Kidnapped and sold into a brutal workforce in the frozen Arctic, Buck is in for an adventure. Jack London's The Call of the Wild captivates readers with its realistic insight into the mind of a sled dog on a plight to find himself.
Buck, a domesticated pet from a southern home, is kidnapped and sold to go to work pulling sleds in the Klondike gold rush. He meets brutal men who rule with clubs, kind drivers who marvel at his talent and one man whom he learns to love. Along the way, Buck learns how to defend himself in the cruel, competitive world of sled dogs, steal necessary food, and stay on the winning side of fights. In order to become the leader of the pack, Buck even fights one dog, Spitz, to the death.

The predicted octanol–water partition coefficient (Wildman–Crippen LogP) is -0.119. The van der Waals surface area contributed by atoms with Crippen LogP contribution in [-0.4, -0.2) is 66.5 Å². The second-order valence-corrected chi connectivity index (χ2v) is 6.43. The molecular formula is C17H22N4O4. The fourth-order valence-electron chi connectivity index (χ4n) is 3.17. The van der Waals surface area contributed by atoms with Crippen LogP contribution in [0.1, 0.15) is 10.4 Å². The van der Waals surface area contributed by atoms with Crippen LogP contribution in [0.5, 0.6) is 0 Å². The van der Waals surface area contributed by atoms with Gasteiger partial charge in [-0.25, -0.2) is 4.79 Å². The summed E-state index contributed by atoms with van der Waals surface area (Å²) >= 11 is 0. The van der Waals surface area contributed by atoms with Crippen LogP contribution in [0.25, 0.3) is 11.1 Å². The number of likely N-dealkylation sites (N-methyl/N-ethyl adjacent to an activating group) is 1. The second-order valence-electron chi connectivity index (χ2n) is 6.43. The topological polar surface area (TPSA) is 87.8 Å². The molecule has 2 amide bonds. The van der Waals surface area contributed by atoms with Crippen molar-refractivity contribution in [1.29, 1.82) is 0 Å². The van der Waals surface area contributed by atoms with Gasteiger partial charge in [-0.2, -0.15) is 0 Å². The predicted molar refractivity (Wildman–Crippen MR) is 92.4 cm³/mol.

London, a seasoned gold rusher himself, paints vivid scenes of the Canadian wilderness, barren ice trails, and rugged trading posts.
Throughout the story, Buck finds a certain thrill from living in the wild. The instincts passed down from ancient generations tug at Buck's heart. After his best friend, John Thornton dies in a Yeehat attack, Buck finds that "man and the claims of man no longer [bind] him" (The Call of the Wild, 134). He can finally answer the "call of the wild" and join his feral brethren.
Buck is a strong willed character who stands up for his beliefs and gets what he wants. Even though he is canine, he can be a role model for people everywhere. I learned from Buck never to allow my past to control my path in life. I must take charge and answer whatever call my heart may feel.
I would recommend Jack London's The Call of the Wild to anyone and everyone. Readers will laugh and cry (if they have any heart at all that is) at Buck's journey to find himself. This classic is still a must-read.